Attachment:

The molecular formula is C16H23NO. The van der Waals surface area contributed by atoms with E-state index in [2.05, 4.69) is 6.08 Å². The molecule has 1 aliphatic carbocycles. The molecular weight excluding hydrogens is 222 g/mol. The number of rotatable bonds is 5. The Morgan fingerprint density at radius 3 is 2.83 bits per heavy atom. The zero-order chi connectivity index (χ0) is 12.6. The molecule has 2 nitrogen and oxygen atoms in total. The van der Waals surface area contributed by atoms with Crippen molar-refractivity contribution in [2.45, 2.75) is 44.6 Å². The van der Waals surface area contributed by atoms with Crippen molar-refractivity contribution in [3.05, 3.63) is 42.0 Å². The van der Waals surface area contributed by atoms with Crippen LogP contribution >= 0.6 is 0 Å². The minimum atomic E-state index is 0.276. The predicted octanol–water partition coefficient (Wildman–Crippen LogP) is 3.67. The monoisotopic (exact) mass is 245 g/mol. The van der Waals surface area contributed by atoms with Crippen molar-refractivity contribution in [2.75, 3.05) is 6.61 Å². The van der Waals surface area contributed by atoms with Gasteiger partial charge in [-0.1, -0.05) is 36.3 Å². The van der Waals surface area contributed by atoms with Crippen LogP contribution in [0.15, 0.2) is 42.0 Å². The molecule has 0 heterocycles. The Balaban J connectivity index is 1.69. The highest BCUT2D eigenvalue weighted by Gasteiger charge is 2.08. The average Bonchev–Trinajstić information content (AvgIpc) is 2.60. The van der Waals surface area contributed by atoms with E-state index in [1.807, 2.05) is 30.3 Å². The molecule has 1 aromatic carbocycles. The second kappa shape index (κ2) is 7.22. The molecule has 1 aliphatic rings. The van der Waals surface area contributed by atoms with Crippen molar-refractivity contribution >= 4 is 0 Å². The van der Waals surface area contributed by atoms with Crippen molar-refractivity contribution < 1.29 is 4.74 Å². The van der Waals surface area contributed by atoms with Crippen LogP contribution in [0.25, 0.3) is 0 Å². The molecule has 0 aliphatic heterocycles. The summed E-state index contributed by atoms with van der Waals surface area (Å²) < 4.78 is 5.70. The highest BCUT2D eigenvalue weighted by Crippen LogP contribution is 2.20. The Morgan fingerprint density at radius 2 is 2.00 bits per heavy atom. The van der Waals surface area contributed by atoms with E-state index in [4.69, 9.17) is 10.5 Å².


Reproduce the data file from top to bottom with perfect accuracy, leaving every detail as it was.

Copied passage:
The molecular formula is C16H23NO. The van der Waals surface area contributed by atoms with E-state index in [2.05, 4.69) is 6.08 Å². The molecule has 1 aliphatic carbocycles. The molecular weight excluding hydrogens is 222 g/mol. The number of rotatable bonds is 5. The Morgan fingerprint density at radius 3 is 2.83 bits per heavy atom. The zero-order chi connectivity index (χ0) is 12.6. The molecule has 2 nitrogen and oxygen atoms in total. The van der Waals surface area contributed by atoms with Crippen molar-refractivity contribution in [2.45, 2.75) is 44.6 Å². The van der Waals surface area contributed by atoms with Crippen molar-refractivity contribution in [3.05, 3.63) is 42.0 Å². The van der Waals surface area contributed by atoms with Crippen LogP contribution >= 0.6 is 0 Å². The minimum atomic E-state index is 0.276. The predicted octanol–water partition coefficient (Wildman–Crippen LogP) is 3.67. The monoisotopic (exact) mass is 245 g/mol. The van der Waals surface area contributed by atoms with Crippen molar-refractivity contribution in [2.75, 3.05) is 6.61 Å². The van der Waals surface area contributed by atoms with Gasteiger partial charge in [-0.1, -0.05) is 36.3 Å². The van der Waals surface area contributed by atoms with Crippen LogP contribution in [0.15, 0.2) is 42.0 Å². The molecule has 0 heterocycles. The Balaban J connectivity index is 1.69. The highest BCUT2D eigenvalue weighted by Gasteiger charge is 2.08. The average Bonchev–Trinajstić information content (AvgIpc) is 2.60. The van der Waals surface area contributed by atoms with E-state index in [1.807, 2.05) is 30.3 Å². The molecule has 1 aromatic carbocycles. The second kappa shape index (κ2) is 7.22. The molecule has 1 aliphatic rings. The van der Waals surface area contributed by atoms with Crippen molar-refractivity contribution >= 4 is 0 Å². The van der Waals surface area contributed by atoms with Crippen molar-refractivity contribution < 1.29 is 4.74 Å². The van der Waals surface area contributed by atoms with Crippen LogP contribution in [0.25, 0.3) is 0 Å². The molecule has 0 aliphatic heterocycles. The summed E-state index contributed by atoms with van der Waals surface area (Å²) < 4.78 is 5.70. The highest BCUT2D eigenvalue weighted by Crippen LogP contribution is 2.20. The Morgan fingerprint density at radius 2 is 2.00 bits per heavy atom. The van der Waals surface area contributed by atoms with E-state index in [4.69, 9.17) is 10.5 Å².